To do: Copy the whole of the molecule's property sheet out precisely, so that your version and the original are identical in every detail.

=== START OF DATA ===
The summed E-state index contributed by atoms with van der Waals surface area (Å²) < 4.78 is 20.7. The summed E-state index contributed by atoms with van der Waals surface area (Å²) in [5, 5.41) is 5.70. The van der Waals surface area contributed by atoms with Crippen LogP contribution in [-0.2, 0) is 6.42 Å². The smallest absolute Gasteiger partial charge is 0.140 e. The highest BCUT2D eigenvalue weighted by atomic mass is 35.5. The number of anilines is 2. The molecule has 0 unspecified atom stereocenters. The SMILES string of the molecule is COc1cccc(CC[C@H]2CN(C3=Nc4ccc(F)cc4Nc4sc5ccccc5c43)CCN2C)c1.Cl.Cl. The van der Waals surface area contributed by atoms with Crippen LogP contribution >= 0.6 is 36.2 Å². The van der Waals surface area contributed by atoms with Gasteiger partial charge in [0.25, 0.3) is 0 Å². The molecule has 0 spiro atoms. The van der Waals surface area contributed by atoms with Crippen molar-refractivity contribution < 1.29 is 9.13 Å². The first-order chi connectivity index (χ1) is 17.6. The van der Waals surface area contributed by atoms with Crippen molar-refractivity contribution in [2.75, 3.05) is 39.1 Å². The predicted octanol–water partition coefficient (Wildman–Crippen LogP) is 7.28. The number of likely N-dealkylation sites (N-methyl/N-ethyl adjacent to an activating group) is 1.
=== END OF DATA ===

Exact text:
The summed E-state index contributed by atoms with van der Waals surface area (Å²) < 4.78 is 20.7. The summed E-state index contributed by atoms with van der Waals surface area (Å²) in [5, 5.41) is 5.70. The van der Waals surface area contributed by atoms with Crippen LogP contribution in [-0.2, 0) is 6.42 Å². The smallest absolute Gasteiger partial charge is 0.140 e. The highest BCUT2D eigenvalue weighted by atomic mass is 35.5. The number of anilines is 2. The molecule has 0 unspecified atom stereocenters. The SMILES string of the molecule is COc1cccc(CC[C@H]2CN(C3=Nc4ccc(F)cc4Nc4sc5ccccc5c43)CCN2C)c1.Cl.Cl. The van der Waals surface area contributed by atoms with Crippen LogP contribution >= 0.6 is 36.2 Å². The van der Waals surface area contributed by atoms with Gasteiger partial charge in [0.25, 0.3) is 0 Å². The molecule has 0 spiro atoms. The van der Waals surface area contributed by atoms with Crippen molar-refractivity contribution < 1.29 is 9.13 Å². The first-order chi connectivity index (χ1) is 17.6. The van der Waals surface area contributed by atoms with Crippen molar-refractivity contribution in [2.75, 3.05) is 39.1 Å². The predicted octanol–water partition coefficient (Wildman–Crippen LogP) is 7.28. The number of likely N-dealkylation sites (N-methyl/N-ethyl adjacent to an activating group) is 1.